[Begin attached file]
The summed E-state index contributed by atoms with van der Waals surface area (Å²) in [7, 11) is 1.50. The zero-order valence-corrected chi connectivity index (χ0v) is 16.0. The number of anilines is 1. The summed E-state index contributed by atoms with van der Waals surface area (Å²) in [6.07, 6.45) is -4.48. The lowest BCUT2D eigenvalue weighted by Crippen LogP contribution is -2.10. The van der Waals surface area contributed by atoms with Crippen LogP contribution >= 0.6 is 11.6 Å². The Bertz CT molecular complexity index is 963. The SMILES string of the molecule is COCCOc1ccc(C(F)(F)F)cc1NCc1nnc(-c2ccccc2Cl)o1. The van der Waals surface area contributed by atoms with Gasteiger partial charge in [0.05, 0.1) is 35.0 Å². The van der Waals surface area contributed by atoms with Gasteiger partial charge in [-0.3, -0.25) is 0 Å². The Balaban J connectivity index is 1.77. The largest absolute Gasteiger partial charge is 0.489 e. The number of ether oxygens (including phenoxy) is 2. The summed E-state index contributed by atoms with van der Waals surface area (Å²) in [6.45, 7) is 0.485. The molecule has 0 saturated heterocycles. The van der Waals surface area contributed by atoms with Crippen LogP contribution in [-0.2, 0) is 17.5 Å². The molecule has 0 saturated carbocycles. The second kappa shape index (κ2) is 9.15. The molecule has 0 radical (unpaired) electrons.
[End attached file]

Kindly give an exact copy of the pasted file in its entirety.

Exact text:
The summed E-state index contributed by atoms with van der Waals surface area (Å²) in [7, 11) is 1.50. The zero-order valence-corrected chi connectivity index (χ0v) is 16.0. The number of anilines is 1. The summed E-state index contributed by atoms with van der Waals surface area (Å²) in [6.07, 6.45) is -4.48. The lowest BCUT2D eigenvalue weighted by Crippen LogP contribution is -2.10. The van der Waals surface area contributed by atoms with Crippen LogP contribution >= 0.6 is 11.6 Å². The Bertz CT molecular complexity index is 963. The SMILES string of the molecule is COCCOc1ccc(C(F)(F)F)cc1NCc1nnc(-c2ccccc2Cl)o1. The van der Waals surface area contributed by atoms with Gasteiger partial charge in [0.05, 0.1) is 35.0 Å². The van der Waals surface area contributed by atoms with Gasteiger partial charge in [-0.3, -0.25) is 0 Å². The Balaban J connectivity index is 1.77. The largest absolute Gasteiger partial charge is 0.489 e. The number of ether oxygens (including phenoxy) is 2. The summed E-state index contributed by atoms with van der Waals surface area (Å²) in [6.45, 7) is 0.485. The molecule has 0 saturated heterocycles. The van der Waals surface area contributed by atoms with Crippen LogP contribution in [-0.2, 0) is 17.5 Å². The molecule has 0 saturated carbocycles. The second kappa shape index (κ2) is 9.15. The molecule has 0 radical (unpaired) electrons.